About the Post

Author Information

WKU meteorology professor’s research featured in Brazilian media report

A recent peer-reviewed article in the International Journal of Climatology by WKU Assistant Professor of Meteorology Joshua Durkee has been featured in the Brazilian press.

His article titled “A climatology of warm-season mesoscale convective complexes in subtropical South America” was referenced by a prominent newspaper in Porto Alegre, Brazil, called “Zero Hora,” which cited Dr. Durkee’s research as part of its explanation of recent weather events (ZeroHora_p31_20091206-1).

Over the past month, portions of subtropical South America have been getting inundated by large, long-lived thunderstorm systems known as mesoscale convective systems/complexes. This is typical for this time of year but numerous studies have shown that positive ENSO phases (El Nino-Southern Oscillation) can indirectly enhance thunderstorm activity over this part of the world (more so than many other regions).  The storms that are pounding southern Brazil are capable of producing a variety of severe weather, including floods.   Dr. Durkee’s research focuses primarily on the climatology and rainfall production of these types of weather systems.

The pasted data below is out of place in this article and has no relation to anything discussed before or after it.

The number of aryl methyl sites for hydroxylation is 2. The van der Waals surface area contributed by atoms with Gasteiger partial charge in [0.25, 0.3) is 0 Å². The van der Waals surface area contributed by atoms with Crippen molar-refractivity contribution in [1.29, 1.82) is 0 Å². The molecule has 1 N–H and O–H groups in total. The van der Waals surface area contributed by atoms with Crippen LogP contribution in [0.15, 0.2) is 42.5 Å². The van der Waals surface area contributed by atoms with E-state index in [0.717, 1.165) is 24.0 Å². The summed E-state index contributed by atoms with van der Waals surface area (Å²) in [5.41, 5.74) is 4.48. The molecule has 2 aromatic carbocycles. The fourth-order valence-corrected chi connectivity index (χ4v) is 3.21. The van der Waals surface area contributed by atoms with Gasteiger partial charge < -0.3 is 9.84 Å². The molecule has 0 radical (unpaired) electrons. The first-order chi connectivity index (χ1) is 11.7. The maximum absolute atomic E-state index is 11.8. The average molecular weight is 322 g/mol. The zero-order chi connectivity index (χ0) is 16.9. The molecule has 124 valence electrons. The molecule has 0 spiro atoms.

“Research conducted by the department’s meteorologists is especially relevant as the Copenhagen climate summit convenes this week amid debate over the real extent of global climate change,” noted Department of Geography and Geology Head David Keeling. “Whether at the local, regional or global scales, research that provides a greater understanding of climate change can only help in the policy-making process.”

Students in WKU’s new B.S. Meteorology program benefit directly from the type of research conducted by Dr. Durkee and his colleagues in the department.  Moreover, helping people in distant lands to understand the broader implications of their local circumstances is a wonderful example of WKU’s international reach.

Contact: Josh Durkee, (270) 745-8777.

No comments yet.

Leave a Reply

Fill in your details below or click an icon to log in:

WordPress.com Logo

You are commenting using your WordPress.com account. Log Out / Change )

Twitter picture

You are commenting using your Twitter account. Log Out / Change )

Facebook photo

You are commenting using your Facebook account. Log Out / Change )

Google+ photo

You are commenting using your Google+ account. Log Out / Change )

Connecting to %s

Follow

Get every new post delivered to your Inbox.

Join 64,157 other followers

%d bloggers like this: